Virginia Post 1703 members and youth track 100 Miles for Hope photo

Virginia Post 1703 members and youth track 100 Miles for Hope

When The American Legion’s second annual 100 Miles for Hope challenge launched April 1, Mable Farris knew it would be a perfect fit for members of American Legion Post 1703 in Prince George, Va., and their children to participate in. Post members registered, they registered their children, then downloaded the Kilter app on their phones to track miles.

Many Post 1703 members exercise at least a half hour each day, but since the post is family-focused, the Legionnaires and their children meet up once a month at the field track at Fort Lee Army base to walk, bike or run for 30 minutes.

“Jointly, our 100 miles are complete. However, we will constantly accumulate points as we continue our initiative until Sept. 6 (last day of the challenge),” said Dr. Le’one Marie Brooks-Lee, adjutant of Post 1703. “Several of us complete up to three wellness activities each day. We are thankful the activities count toward our totals and our 100 Miles for Hope challenge.”

Post 1703 Commander Mable Farris said the youth participation in the 100 Miles challenge has been important. “The kids love it after having been cooped up for so long (due to the pandemic),” she said. “They are happy to be getting out of the house and getting some exercise. They like to feel a part of something as well.”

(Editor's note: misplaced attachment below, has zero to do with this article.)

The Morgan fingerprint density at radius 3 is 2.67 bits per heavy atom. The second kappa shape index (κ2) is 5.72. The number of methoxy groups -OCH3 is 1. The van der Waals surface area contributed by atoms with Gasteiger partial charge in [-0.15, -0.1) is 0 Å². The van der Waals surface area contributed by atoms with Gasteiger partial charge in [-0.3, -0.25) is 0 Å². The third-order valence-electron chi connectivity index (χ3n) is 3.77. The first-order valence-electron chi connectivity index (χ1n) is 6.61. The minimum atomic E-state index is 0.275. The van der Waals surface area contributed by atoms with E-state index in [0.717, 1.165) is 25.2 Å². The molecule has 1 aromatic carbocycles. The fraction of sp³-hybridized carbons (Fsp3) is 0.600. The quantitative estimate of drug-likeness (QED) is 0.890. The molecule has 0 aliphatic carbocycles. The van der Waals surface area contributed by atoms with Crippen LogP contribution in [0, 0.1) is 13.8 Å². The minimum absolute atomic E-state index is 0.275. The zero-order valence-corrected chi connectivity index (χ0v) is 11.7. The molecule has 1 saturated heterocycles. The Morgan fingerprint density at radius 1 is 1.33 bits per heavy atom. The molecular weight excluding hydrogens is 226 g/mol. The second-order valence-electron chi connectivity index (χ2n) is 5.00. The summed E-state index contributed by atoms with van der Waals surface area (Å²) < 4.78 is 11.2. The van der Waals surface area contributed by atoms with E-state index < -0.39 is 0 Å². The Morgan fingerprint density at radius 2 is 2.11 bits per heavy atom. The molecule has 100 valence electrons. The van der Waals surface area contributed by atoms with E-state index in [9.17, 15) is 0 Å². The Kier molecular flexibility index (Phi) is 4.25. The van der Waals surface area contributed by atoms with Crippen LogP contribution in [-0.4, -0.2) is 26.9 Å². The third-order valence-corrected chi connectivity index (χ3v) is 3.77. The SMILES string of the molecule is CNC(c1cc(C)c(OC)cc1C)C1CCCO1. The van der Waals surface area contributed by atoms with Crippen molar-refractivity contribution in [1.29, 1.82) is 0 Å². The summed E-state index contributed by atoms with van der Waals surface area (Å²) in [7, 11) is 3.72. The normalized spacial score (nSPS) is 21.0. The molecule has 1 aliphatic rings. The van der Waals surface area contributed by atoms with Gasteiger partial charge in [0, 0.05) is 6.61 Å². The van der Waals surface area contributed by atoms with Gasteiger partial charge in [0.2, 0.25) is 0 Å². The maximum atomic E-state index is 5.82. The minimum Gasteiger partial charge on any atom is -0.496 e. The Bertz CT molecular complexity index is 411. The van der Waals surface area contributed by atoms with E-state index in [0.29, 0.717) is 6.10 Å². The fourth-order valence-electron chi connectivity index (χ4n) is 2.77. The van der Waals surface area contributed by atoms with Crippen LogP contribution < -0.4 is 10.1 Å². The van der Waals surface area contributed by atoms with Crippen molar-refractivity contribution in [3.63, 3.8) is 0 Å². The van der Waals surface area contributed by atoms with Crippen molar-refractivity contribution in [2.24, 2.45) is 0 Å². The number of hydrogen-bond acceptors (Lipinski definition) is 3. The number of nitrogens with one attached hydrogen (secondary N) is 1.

Farris is a charter member of Post 1703, which received its permanent charter in early June and references the year Prince George was established. The focus of Post 1703 is being family friendly. “We want our members to know that this is a family-oriented post, and we want the kids to be as involved as we can get them because that’s important to us,” Farris said. “If we can do things as a family, and family can come and everybody is involved, it makes people want to participate.”

Farris speaks her post family-friendly passion as her two granddaughters are Auxiliary members and travel with her to American Legion conventions and meetings; and her two sons and one grandson are Sons of The American Legion members.

Post 1703 doesn’t have a home; however, they found how to reach the community members that need them the most.

Post 1703 members created a relationship with the local Prince George Food Bank to help meet the needs of parents and their children that come through. Last year, they handed out school backpacks to children in August; during Halloween they handed out treat bags with candy and snacks for kids; and for Christmas parents could pick out toys for their kids.

“I like what The American Legion stands for and what we do for the community,” said Farris, a Department of Virginia service officer who joined the Legion in 2011 after retiring from the Army. Farris grew up in The American Legion as her father was actively involved.  “I realized when I got involved (with The American Legion) why it meant so much to him because – same thing for me – the camaraderie. Another reason I started the post (1703) is I feel that we’re all getting older and we need to have people in our lives that we know we can count on if an emergency arrives or if we just need somebody to talk to. I feel that when we have an organization that is committed to helping others, we have to be there for our members. So for our members I encourage everyone to know that that’s what we’re here for … we’re here for each other.”